The Keystone XL pipeline is officially a go, at least as far as the feds are concerned. Two years after then-President Obama used his veto power to block construction of the TransCanada conduit, the AP reports that a State Department permit was issued Friday to begin construction into the US. The decision, which TransCanada is hailing as a "significant milestone," came after the department analyzed a variety of factors, including costs and how the pipeline would affect the environment. The State Department was in charge of OK'ing the $8 billion project because the 1,700-mile-long pipeline stretched from one country to the next, though the AP notes an "unusual twist": State Department employee Tom Shannon signed the presidential permit; Rex Tillerson had recused himself from dealing with the pipeline due to his Exxon Mobil ties.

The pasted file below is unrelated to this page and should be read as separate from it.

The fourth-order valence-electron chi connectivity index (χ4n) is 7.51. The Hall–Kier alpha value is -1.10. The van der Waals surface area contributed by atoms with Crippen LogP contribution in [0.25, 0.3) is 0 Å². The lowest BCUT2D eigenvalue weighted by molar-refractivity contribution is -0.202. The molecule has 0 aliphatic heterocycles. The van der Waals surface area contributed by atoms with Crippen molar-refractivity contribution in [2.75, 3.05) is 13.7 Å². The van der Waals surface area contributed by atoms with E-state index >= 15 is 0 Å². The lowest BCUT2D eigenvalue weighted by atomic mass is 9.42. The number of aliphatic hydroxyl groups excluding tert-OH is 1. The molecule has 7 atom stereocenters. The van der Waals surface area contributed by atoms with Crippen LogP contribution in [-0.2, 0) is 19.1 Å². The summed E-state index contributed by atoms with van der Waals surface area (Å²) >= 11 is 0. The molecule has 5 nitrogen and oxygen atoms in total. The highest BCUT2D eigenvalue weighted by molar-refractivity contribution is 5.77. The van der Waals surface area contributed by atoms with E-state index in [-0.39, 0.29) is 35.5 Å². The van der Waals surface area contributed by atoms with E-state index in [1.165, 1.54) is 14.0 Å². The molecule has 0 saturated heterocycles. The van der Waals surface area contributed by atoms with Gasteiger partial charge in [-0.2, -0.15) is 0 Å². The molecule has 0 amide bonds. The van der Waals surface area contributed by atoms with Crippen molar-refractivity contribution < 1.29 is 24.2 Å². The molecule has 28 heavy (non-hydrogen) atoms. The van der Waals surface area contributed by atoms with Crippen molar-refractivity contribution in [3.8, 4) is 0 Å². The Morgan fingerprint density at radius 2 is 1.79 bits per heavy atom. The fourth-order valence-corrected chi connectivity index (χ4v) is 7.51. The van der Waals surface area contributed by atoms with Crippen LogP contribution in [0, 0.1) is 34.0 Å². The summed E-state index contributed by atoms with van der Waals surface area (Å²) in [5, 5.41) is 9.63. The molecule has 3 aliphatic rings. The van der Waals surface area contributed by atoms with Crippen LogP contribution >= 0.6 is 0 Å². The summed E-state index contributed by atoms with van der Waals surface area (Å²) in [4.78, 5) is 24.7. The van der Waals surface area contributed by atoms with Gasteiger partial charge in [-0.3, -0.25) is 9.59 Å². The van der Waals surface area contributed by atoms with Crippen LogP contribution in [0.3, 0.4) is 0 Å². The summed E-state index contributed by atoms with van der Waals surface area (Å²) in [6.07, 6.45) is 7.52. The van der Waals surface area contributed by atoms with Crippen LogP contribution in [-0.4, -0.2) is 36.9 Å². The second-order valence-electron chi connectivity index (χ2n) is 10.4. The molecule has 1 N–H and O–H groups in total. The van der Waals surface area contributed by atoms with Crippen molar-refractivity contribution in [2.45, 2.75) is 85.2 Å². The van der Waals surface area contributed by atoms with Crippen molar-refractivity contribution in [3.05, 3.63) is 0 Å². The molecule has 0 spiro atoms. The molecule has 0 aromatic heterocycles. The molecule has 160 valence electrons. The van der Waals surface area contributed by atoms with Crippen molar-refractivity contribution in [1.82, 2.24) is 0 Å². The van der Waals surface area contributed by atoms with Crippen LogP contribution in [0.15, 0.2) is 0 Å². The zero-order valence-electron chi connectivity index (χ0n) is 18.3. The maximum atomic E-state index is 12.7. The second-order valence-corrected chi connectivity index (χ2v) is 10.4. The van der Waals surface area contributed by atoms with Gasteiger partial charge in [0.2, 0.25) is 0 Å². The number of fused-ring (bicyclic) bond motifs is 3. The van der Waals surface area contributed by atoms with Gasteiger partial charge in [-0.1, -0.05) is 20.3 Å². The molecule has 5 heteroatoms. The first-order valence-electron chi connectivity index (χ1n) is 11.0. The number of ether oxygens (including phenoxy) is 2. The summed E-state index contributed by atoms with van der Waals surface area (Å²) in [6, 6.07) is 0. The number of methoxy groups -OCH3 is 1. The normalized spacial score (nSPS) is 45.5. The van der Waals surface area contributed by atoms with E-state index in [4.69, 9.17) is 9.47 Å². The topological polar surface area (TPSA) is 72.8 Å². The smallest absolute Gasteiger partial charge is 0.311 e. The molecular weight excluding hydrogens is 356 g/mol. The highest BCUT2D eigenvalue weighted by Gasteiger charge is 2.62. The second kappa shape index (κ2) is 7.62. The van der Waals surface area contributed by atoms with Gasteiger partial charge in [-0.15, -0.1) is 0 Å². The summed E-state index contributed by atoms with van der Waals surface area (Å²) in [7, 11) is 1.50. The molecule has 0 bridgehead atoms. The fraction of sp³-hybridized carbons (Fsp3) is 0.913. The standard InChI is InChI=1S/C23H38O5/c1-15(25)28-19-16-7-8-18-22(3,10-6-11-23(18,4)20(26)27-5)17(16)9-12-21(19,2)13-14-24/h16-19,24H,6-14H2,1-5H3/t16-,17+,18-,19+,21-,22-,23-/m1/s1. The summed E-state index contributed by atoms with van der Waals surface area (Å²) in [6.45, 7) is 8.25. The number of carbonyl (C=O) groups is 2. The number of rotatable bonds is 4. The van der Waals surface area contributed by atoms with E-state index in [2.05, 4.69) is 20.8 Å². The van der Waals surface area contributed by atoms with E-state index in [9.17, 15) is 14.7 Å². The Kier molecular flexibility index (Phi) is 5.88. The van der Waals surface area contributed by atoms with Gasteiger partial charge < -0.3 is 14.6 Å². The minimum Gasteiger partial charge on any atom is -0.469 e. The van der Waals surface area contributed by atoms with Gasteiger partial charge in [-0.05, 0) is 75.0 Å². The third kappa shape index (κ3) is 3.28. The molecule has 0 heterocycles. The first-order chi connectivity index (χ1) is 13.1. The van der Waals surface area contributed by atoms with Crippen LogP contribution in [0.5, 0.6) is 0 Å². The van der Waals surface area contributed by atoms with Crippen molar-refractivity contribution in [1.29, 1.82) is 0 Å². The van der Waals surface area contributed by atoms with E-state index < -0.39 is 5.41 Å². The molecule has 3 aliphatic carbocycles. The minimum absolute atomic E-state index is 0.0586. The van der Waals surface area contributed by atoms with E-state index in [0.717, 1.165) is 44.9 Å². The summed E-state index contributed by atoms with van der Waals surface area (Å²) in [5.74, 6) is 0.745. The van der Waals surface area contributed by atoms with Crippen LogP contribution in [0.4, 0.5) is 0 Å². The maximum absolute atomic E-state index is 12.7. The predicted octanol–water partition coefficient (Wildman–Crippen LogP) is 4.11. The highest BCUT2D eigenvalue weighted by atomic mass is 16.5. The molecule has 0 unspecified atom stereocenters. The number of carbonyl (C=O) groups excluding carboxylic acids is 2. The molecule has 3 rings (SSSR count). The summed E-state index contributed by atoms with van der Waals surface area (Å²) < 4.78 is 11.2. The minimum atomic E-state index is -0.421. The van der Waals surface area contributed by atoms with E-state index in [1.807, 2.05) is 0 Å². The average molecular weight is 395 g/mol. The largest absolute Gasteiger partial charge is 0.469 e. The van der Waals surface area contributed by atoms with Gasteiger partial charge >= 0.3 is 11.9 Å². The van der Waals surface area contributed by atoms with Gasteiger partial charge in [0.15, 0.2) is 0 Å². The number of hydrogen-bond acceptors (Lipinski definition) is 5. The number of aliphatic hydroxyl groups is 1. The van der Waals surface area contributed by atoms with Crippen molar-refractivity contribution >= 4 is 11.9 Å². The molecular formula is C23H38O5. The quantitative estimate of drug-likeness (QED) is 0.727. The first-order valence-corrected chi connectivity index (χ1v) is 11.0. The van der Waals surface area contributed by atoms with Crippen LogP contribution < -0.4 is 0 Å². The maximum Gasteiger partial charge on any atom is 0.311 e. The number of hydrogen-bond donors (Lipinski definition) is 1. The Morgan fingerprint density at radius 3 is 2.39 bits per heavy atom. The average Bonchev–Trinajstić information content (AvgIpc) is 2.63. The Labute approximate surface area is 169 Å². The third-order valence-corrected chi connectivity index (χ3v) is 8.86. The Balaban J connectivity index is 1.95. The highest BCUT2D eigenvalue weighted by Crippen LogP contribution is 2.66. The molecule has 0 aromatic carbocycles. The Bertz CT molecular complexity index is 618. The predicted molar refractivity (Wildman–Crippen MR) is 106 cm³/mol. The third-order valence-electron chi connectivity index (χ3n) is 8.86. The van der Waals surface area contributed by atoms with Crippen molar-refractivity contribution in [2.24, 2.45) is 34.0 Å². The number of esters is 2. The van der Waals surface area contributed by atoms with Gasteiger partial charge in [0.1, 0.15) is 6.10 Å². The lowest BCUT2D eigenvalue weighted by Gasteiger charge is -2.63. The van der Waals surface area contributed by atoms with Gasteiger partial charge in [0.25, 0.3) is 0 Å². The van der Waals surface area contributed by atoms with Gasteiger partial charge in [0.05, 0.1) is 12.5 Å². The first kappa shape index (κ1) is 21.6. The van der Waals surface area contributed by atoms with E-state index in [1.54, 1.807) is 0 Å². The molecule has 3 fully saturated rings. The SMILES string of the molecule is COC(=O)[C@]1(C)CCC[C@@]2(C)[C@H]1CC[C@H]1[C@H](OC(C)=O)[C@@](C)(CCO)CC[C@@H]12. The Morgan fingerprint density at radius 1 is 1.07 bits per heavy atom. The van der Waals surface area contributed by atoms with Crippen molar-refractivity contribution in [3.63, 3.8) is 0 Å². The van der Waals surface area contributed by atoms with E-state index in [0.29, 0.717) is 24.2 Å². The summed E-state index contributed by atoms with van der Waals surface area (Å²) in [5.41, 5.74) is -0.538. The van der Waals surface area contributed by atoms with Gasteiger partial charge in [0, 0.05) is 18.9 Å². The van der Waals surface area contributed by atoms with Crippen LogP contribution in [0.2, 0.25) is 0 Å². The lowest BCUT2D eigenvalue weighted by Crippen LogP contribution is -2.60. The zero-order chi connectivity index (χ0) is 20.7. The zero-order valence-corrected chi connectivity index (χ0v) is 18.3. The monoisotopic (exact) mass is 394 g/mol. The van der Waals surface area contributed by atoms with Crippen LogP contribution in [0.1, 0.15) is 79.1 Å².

TransCanada first applied for a permit in 2008, but the project has dragged for nearly a decade due to pushback from environmental groups and Native American tribes who say the pipeline would plow through sacred lands and endanger water supplies. Supporters, however, say construction would create thousands of jobs: TransCanada says as many as 13,000, the State Department a bit less, and President Trump as many as 28,000, in what the Washington Post calls "an inflated estimate." Reuters notes Monday was the end of the 60-day deadline on Trump's executive order to get this pipeline going. TransCanada still needs to get Montana, South Dakota, and Nebraska to sign off on the project, which Politico notes could take months more for Nebraska alone. Forbes offers the ins and outs of the pipeline for those who've lost track of where things currently stand. (Read more TransCanada Keystone XL pipeline stories.)